That Second Sleeve

comments: 86






































Is there a stretchy cast-off that doesn't flare? Lately I have been making stuff that doesn't fit over anyone's head. Paranoid, I'm now stretchy-casting-on and -casting-off, though I find the look of it quite inelegant. Am I right in thinking the wrong side of a Jeny's stretchy cast-on looks better than the "right" side, or did I not turn it properly? And I don't like how the cuff is flaring (on my Bloomsbury Kids sweater, the terra cotta one above, which was inspired by this pin). That's too big, and I went down a needle size, too. If I weren't so lazy I'd start the second sleeve and get it over with. This sweater's construction is pretty rad. There's a lace panel down the center of the back, too. I think everyone says, this but I am so in love with Quince and Co.'s Lark yarn. I used it for the Dogwood Lottie (the pale pink sweater, also above) and it's just so squishy and soft and yummy and bouncy and makes you feel like you could knit all day (and night?). Until you get to the second sleeve, which not only is the second sleeve but also has a lace panel. . . . Bah. I watch Gilmore Girls on Netflix (yippee!) and knit as if in a trance. The lace isn't hard but it's still . . . lace. How awesome is it that a new season of Railroad Alaska starts on Saturday? I'm tempted to re-watch the entire season of Ice Lake Rebels. Now if I could only stay awake past 9:00 p.m., just think how much more knitting and TV-watching I could get in. Alas, now that the cold, dark, rainy nights are here there's so little incentive to stay downstairs and not crawl into my wonderful, lovely bed to wait for Andy to get home from work. At least I've limited myself to one mini-Snickers per night. That's one of the only things I like about Halloween. Mini candy.

Garter stitch is more my night-time speed, and night-knitting is all I have these days. Garter stitch also just . . . what's not to love. Knit knit knit. Then knit knit knit. Then knit knit knit. Etc. That's what I can handle. We've talked about this. When will I learn this? Apparently never. I finished the pom-pom flaps hat (which was inspired by this pin) by actually making and attaching the pom-pom. A couple of people asked me about the pattern that I used, which is in French. I used Danielle's translation, and I'm sorry I didn't put that on my Ravelry page initially. I'm not very good at adding notes to that thing. The hat was knit with Rebecca's gorgeous, gorgeous acacia-dyed alpaca-merino-silk yarn from Camellia Fiber Co. You've gotta be fast to get this stuff before it sells out. Her yarn is such a delectable treat. I spoil myself.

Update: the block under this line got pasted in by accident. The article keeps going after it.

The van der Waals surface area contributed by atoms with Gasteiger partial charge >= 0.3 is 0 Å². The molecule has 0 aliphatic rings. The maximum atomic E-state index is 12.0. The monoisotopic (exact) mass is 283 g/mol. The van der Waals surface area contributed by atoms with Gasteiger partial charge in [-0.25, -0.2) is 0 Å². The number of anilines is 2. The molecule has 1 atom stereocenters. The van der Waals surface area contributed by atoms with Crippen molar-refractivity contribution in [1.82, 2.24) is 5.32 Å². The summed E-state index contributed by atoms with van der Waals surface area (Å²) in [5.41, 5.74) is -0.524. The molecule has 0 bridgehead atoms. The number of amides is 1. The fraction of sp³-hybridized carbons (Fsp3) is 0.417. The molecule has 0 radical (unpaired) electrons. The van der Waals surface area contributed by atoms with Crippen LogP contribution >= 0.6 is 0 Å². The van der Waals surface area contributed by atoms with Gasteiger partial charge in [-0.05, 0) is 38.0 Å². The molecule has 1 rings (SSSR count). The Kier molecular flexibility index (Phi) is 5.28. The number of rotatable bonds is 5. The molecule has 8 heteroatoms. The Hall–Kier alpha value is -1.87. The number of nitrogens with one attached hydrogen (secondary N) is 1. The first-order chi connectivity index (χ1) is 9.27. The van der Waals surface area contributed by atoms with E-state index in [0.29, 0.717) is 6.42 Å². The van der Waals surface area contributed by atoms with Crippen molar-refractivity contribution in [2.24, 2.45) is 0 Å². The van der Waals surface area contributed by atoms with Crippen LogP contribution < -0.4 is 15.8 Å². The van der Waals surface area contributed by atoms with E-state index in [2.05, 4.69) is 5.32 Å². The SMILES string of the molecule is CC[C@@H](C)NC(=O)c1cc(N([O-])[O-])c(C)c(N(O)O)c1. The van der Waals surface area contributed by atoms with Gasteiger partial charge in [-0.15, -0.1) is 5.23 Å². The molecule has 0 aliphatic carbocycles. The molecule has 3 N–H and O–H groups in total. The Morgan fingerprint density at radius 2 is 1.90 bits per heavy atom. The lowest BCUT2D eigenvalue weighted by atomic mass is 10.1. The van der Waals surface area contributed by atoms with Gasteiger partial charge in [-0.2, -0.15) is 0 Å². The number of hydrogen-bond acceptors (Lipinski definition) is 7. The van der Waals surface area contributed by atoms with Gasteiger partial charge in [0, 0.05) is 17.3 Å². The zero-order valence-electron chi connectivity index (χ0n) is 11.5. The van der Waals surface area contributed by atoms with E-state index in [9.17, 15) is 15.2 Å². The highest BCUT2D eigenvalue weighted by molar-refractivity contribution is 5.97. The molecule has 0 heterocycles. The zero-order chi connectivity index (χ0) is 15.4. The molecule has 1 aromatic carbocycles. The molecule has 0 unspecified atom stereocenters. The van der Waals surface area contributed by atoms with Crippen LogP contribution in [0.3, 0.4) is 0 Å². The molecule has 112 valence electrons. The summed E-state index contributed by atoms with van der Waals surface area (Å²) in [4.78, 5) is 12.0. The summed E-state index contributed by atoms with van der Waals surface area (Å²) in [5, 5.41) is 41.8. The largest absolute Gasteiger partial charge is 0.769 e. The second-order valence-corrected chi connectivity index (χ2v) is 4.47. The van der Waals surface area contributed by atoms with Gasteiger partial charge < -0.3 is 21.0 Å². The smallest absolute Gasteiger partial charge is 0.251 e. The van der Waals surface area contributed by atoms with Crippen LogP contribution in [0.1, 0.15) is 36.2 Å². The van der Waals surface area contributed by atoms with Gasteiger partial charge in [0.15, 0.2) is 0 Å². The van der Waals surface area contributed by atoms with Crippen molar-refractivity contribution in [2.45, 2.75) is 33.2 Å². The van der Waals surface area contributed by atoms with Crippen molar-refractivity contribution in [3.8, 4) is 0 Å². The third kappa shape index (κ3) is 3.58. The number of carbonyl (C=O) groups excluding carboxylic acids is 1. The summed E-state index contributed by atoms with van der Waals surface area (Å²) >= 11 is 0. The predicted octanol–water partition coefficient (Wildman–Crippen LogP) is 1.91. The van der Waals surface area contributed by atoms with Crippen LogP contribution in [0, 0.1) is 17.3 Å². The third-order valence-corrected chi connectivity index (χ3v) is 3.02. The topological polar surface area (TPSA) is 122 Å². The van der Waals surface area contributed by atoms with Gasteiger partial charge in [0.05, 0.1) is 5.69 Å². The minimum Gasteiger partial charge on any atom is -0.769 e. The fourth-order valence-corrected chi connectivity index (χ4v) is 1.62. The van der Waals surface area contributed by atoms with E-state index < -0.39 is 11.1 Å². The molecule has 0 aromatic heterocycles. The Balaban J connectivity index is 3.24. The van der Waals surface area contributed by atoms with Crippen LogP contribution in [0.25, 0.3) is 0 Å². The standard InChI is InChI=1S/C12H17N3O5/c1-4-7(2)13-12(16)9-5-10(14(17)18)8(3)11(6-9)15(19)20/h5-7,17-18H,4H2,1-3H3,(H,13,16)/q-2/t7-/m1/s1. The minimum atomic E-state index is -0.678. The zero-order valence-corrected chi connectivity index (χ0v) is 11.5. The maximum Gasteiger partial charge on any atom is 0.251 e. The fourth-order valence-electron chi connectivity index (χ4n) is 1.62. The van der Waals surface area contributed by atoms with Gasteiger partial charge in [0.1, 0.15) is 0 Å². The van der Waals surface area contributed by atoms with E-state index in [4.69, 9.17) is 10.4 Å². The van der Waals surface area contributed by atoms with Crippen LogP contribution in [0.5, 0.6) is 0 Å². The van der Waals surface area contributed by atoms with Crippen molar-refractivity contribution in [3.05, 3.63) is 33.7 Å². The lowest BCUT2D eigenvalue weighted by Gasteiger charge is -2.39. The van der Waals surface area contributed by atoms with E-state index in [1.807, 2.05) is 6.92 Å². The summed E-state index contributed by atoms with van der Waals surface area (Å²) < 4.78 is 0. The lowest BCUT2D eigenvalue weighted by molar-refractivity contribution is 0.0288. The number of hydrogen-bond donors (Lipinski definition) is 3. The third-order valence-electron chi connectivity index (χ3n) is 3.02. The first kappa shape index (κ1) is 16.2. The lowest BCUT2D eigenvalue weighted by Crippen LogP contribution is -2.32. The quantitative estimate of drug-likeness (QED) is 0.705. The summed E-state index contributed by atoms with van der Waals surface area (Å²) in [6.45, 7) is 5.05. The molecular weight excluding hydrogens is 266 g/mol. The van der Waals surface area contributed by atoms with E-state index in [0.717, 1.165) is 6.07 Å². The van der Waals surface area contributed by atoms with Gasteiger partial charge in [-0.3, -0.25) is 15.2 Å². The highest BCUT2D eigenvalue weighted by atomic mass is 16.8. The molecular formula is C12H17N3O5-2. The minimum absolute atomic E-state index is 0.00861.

Clover Meadow had a very hard day yesterday. Thunder, pouring rain, and then later, once she had finally settled down, fireworks. The trifecta of canine misery.

Do you like caramelized butternut squash?

I'm on an organizing tear. So far I've gone through all my clothes, all of Amelia's clothes, all of the books in the master bedroom, the living room toys, and I'm about to hit the hats, gloves, and scarves next. I donated a lot of clothes and books. Now I have nothing to wear. I'd like several of these dresses and tunics, particularly this one and this one and this one. But they're too expensive. I went to the fabric store and bought some similar patterns and fabrics. I also got an idea for a gathered calico skirt. Now, I actually have to make the effort to sew. And start the second sleeve. But there's time. There's time now. I'm glad it's October. I feel much more like myself than I ever do in July.


Hi Alicia,

It seems to me that Elizabeth Zimmerman would recommend running a little elastic thread through the stretched out end on the inside if it had flared. I haven't got my knitting book that has different cast ons and offs right now. Loaned out to a friend. You might email Meg Swanson at Sorry I'm not more help! I've had the same problem.

Jo Anna

Hold out for the Toast sale, huuuuge reductions!

Can't really help on the cast off, but I can empathize with the second sleeve issue. But what I'm really interested in is your organizing tear. I've been trying to "curate" my closet over the last couple of years, and now I'm onto "interrogating" it. I just hope no one gets hurt.

Amelia is just SO adorable. How can you stand it? How can you not kiss those cheeks all day?

Elizabeth Zimmerman has a sewn cast off that is quite stretchy but tidy looking. I'm not certain which book it's in though. If you don't have her books, pm me at rav and I'll look it up for you. :) samm at ravelry

I'm loving the cooler, grayer times.. I have to whip out a baby hat for a birthday on Sunday.. wish me luck! ((hugs)), Teresa :-)

Alicia I too am in love with Quince, I have some lark and sparrow (the Belgian linen) I ordered as I could not get the equivalent here in Australia.

I did a nice stretchy cast off on a shawl recently which may help:

(wrong side)
P1, yo, P1 -- keep these sts on the right hand needle
Slip the 2 right most sts over the last knit st to cast them off
Repeat following sequence to end
*yo, P1, slip 2 right most sts over the last knit st

Good luck.